Tour Jane Jacobs’ NYC

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Features, Greenwich Village, GVSHP, History

Edward Hopper’s Greenwich Village: The real-life inspirations behind his paintings

By Andrew Berman of the Greenwich Village Society for Historic Preservation, Fri, April 20, 2018

There’s no lack of artists deeply associated with New York. But among the many painters who’ve been inspired by our city, perhaps none has had a more enduring and deeper relationship than Edward Hopper, particularly with Greenwich Village. Hopper lived and worked in Greenwich Village during nearly his entire adult life, and drew much inspiration from his surroundings. He rarely painted scenes exactly as they were, but focused on elements that conveyed a mood or a feeling. Hopper also liked to capture scenes which were anachronistic, even in the early 20th century. Fortunately due to the Village’s enduring passion for historic preservation, many, if not all, of the places which inspired Hopper nearly a century ago can still be seen today – or at least evidence of them.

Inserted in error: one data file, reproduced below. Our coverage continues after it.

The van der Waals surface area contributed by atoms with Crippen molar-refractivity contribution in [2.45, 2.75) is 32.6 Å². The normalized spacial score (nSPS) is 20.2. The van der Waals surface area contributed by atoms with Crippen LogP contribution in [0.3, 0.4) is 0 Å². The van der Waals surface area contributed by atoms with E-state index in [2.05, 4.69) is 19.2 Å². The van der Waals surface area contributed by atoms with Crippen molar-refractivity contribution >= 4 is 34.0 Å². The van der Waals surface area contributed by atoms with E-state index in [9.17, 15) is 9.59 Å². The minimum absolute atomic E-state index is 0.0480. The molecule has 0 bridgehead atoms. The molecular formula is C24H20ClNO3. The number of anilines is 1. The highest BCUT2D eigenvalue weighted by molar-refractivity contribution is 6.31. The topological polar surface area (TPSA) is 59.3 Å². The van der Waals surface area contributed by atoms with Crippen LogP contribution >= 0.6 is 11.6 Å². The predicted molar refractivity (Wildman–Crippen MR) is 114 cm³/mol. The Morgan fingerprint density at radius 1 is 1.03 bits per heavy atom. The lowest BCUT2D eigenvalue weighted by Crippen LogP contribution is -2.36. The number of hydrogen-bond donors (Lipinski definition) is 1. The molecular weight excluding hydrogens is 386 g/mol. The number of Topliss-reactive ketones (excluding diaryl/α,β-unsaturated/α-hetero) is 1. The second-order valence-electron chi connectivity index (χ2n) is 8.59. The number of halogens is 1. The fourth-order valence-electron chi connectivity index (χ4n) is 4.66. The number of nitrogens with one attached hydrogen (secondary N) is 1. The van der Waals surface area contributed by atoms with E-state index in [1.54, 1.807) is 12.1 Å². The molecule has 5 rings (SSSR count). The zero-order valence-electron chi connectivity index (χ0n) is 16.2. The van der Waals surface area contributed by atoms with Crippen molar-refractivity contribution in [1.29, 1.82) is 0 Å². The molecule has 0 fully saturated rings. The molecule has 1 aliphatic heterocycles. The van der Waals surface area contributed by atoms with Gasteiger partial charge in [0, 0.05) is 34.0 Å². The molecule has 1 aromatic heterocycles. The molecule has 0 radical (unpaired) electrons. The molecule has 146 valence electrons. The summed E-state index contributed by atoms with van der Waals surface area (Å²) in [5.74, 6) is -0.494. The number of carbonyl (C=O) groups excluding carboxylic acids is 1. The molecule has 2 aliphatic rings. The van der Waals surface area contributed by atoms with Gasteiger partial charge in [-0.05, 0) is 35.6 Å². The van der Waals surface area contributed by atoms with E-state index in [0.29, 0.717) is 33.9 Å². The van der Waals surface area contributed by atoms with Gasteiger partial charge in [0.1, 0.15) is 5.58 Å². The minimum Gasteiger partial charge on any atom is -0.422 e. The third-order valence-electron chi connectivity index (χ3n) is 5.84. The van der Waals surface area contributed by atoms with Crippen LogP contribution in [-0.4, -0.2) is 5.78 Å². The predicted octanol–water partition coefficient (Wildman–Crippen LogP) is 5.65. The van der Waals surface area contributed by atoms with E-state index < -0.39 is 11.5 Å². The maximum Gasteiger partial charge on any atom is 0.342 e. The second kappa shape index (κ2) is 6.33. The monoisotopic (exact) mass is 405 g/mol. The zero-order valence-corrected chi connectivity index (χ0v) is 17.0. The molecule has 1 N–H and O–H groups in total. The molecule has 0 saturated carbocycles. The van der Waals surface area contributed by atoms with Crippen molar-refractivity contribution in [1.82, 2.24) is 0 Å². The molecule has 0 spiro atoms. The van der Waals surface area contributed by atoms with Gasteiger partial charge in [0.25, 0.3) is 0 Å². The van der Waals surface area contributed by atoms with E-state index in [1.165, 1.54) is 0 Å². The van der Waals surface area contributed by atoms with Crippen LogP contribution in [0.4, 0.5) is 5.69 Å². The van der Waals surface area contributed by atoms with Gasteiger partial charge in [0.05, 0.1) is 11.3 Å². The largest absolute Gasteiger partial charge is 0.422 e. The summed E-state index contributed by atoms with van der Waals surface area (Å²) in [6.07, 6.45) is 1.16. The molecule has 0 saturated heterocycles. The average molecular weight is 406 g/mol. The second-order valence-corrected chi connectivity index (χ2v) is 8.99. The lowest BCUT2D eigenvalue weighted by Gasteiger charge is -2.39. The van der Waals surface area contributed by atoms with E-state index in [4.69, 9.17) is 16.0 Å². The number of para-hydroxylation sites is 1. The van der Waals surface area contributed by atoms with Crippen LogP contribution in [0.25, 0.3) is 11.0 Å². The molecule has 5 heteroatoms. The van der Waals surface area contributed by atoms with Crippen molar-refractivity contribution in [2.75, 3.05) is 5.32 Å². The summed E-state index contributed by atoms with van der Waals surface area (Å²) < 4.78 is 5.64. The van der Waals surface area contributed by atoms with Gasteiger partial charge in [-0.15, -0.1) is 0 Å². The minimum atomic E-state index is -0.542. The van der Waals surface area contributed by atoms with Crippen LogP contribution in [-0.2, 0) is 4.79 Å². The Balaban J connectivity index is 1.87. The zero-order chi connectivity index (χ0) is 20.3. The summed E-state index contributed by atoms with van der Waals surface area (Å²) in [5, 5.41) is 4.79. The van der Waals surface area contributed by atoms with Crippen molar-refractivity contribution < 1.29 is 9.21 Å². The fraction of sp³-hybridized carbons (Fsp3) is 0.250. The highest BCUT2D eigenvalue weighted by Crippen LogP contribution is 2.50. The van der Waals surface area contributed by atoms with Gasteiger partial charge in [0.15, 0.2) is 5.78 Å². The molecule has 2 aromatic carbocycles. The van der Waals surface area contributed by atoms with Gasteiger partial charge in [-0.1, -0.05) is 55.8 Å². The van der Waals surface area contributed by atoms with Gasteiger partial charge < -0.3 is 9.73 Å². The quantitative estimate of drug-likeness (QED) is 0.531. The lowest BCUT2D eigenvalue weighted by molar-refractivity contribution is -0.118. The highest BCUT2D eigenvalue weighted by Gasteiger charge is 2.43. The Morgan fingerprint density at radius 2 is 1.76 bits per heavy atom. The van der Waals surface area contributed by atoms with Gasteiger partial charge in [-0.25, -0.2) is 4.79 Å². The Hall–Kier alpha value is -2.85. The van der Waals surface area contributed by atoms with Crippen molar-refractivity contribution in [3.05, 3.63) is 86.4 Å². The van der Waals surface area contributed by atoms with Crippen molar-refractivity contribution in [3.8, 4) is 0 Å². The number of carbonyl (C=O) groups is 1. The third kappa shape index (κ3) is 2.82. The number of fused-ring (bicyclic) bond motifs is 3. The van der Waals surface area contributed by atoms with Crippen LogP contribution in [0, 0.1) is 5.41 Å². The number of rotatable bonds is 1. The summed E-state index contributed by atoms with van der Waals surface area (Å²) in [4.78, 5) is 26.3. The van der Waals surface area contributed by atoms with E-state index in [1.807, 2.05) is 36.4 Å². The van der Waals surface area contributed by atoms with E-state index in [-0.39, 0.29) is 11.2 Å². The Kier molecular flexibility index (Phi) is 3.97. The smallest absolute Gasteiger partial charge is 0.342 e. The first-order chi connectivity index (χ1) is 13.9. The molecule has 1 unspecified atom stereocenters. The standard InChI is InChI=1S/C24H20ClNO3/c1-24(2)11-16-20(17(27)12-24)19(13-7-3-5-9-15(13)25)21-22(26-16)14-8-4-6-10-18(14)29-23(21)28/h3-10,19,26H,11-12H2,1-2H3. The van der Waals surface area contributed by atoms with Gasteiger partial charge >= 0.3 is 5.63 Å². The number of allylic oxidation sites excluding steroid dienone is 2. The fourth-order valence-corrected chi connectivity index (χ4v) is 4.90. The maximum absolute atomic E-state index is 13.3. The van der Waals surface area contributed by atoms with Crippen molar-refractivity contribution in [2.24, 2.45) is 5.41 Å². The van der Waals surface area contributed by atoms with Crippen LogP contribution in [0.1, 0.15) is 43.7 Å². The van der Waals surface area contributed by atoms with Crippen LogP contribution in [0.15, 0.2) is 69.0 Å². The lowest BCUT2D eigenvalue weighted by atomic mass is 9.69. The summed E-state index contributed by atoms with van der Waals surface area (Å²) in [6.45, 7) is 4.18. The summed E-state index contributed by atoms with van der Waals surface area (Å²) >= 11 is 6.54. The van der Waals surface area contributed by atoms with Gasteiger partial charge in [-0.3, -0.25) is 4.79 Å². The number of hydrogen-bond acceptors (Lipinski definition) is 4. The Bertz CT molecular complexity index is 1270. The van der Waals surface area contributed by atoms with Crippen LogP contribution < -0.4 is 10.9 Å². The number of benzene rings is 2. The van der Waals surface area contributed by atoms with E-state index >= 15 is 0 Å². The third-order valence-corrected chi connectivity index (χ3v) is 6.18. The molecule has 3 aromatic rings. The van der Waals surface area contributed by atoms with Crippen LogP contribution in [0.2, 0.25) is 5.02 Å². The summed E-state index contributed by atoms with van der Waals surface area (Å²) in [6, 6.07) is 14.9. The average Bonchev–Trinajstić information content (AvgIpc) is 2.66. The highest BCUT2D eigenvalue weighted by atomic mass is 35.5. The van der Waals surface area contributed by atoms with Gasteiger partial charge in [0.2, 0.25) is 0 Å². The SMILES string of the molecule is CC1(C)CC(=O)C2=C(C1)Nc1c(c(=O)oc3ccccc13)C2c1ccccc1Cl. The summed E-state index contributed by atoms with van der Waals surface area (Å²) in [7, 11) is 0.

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Features, Greenwich Village, GVSHP, Harlem, History

How New Yorker Howard Bennet fought to make Martin Luther King Jr.’s birthday a national holiday

By Andrew Berman of the Greenwich Village Society for Historic Preservation, Wed, April 4, 2018

Martin Luther King Jr. at the 1963 Civil Rights March on Washington, D.C. via Wiki Commons